BBC’S Birt in tax crisis

BBC’s new director-general, John Birt, walked into a storm this weekend when a newspaper revealed he was being paid by the pubcaster as a freelance consultant rather than a full-time employee, enabling him to pay less tax.

Birt immediately moved to snuff out the crisis by announcing Monday that he would become a salaried employee of the BBC.

But it will not be so easy for him to shake off the damage that the revelations have done to his reputation, and therefore to his effectiveness as leader of one of Britain’s major public institutions.

The incident will provide powerful ammunition for Birt’s many enemies in the industry and press, who dislike his reformist zeal and his personal style, which many find cold, ascetic and somewhat arrogant.

It is particularly damaging because his publicly declared mission, stated and restated in lengthy manifestos cluttered with business-school language and concepts, is to bring greater financial efficiency and accountability to the pubcaster. This has involved the cutting of 7,000 jobs, and led one senior TV exec to accuse him of “brutalizing” the BBC.

The question is how quickly, if at all, Birt will now be able to win back the moral authority to continue pushing through his radical and painful reforms.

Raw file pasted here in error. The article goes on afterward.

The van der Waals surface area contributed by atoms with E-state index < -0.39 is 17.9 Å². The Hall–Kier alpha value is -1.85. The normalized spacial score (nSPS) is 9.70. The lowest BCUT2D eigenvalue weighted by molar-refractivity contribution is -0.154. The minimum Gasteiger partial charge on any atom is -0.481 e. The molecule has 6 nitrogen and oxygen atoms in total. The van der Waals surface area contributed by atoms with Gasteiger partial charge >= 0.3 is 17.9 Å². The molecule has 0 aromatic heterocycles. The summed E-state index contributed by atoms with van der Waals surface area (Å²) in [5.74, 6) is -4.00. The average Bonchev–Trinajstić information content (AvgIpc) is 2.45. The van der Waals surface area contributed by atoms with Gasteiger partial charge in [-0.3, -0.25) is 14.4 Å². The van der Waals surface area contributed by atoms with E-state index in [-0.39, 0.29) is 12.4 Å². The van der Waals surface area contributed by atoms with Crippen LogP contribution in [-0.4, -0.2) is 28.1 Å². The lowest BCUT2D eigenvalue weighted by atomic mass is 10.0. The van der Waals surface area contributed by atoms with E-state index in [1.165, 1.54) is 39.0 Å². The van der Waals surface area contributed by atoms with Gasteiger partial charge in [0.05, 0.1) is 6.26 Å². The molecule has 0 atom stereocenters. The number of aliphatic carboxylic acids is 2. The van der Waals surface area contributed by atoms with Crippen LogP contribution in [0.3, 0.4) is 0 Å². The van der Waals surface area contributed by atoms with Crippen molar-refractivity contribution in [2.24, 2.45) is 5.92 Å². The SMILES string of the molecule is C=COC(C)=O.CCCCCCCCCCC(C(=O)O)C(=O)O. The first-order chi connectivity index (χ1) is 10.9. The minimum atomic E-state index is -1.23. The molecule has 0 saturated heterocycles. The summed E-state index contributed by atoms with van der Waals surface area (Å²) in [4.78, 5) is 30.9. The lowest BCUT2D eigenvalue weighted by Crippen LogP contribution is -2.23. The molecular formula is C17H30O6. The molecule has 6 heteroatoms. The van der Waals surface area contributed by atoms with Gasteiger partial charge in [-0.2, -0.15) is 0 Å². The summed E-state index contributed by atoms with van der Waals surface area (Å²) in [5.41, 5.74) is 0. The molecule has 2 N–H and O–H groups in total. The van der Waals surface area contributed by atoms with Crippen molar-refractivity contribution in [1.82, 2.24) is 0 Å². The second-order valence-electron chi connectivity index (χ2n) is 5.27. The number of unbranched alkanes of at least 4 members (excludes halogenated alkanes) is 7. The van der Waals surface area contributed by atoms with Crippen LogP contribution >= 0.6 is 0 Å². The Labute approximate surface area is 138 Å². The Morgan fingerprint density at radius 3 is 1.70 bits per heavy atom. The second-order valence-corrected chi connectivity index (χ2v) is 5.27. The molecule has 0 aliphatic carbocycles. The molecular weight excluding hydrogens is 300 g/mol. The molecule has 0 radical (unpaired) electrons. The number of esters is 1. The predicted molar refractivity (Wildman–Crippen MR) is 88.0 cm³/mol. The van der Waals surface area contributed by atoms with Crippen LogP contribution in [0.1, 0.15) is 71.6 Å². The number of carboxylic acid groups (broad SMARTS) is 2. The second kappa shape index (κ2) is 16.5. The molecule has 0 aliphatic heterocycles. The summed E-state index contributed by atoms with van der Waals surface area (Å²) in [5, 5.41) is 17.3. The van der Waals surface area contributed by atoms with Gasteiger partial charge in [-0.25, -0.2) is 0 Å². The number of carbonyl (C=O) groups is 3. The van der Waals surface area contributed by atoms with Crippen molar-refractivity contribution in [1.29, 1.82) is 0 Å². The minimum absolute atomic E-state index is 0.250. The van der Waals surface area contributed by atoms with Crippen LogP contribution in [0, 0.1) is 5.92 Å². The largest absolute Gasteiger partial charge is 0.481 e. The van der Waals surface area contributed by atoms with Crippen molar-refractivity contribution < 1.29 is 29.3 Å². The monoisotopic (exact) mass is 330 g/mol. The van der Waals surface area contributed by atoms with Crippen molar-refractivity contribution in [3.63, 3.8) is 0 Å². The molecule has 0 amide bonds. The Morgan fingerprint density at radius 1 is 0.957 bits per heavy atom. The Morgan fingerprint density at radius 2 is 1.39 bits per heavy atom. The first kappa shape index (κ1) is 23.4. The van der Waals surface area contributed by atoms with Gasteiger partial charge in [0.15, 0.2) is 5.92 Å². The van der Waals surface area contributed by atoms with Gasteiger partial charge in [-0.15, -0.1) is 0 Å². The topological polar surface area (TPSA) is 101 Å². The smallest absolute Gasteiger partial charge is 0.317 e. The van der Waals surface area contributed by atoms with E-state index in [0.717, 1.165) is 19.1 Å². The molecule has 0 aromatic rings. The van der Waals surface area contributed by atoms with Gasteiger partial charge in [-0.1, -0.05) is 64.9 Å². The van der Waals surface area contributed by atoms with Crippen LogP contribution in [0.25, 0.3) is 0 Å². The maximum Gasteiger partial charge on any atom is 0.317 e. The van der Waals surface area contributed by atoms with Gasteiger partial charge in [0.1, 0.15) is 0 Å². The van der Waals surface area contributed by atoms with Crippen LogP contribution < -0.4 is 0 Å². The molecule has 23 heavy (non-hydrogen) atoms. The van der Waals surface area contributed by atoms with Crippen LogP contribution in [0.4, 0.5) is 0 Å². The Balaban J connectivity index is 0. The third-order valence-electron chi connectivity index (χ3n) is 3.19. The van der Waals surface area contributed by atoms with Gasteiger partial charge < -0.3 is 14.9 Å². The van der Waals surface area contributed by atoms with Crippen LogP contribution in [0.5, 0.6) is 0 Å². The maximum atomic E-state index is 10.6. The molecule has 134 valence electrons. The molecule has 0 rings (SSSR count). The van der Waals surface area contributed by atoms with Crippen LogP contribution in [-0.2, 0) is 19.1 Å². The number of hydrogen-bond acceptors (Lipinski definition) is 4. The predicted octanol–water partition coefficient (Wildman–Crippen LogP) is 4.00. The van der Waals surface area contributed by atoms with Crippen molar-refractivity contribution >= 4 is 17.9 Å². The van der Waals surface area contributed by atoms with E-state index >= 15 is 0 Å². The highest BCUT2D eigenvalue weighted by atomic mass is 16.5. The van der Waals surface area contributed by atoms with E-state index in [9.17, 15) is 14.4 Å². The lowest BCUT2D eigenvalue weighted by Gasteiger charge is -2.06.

The Independent on Sunday revealed that for the past six years, when Birt was deputy director-general, his salary of about T140,000 ($ 200,200) a year was paid to a company named John Birt Prods. Ltd., which allowed him to deduct a number of expenses against tax — including his designer suits and his trips to the theater.

The company then paid him a much lower salary of T59,000 ($ 84,370), the only money on which he paid tax.

In a statement yesterday, Birt said the arrangement dated back 25 years to the time he first entered TV and lasted through his time as director of programs at London Weekend TV, before he joined the BBC.

“I chose this route chiefly for the benefits of independence and flexibility in a characteristically mobile industry,” he said. “There are some tax advantages — though they are modest compared with some of the speculation of these past few days.”

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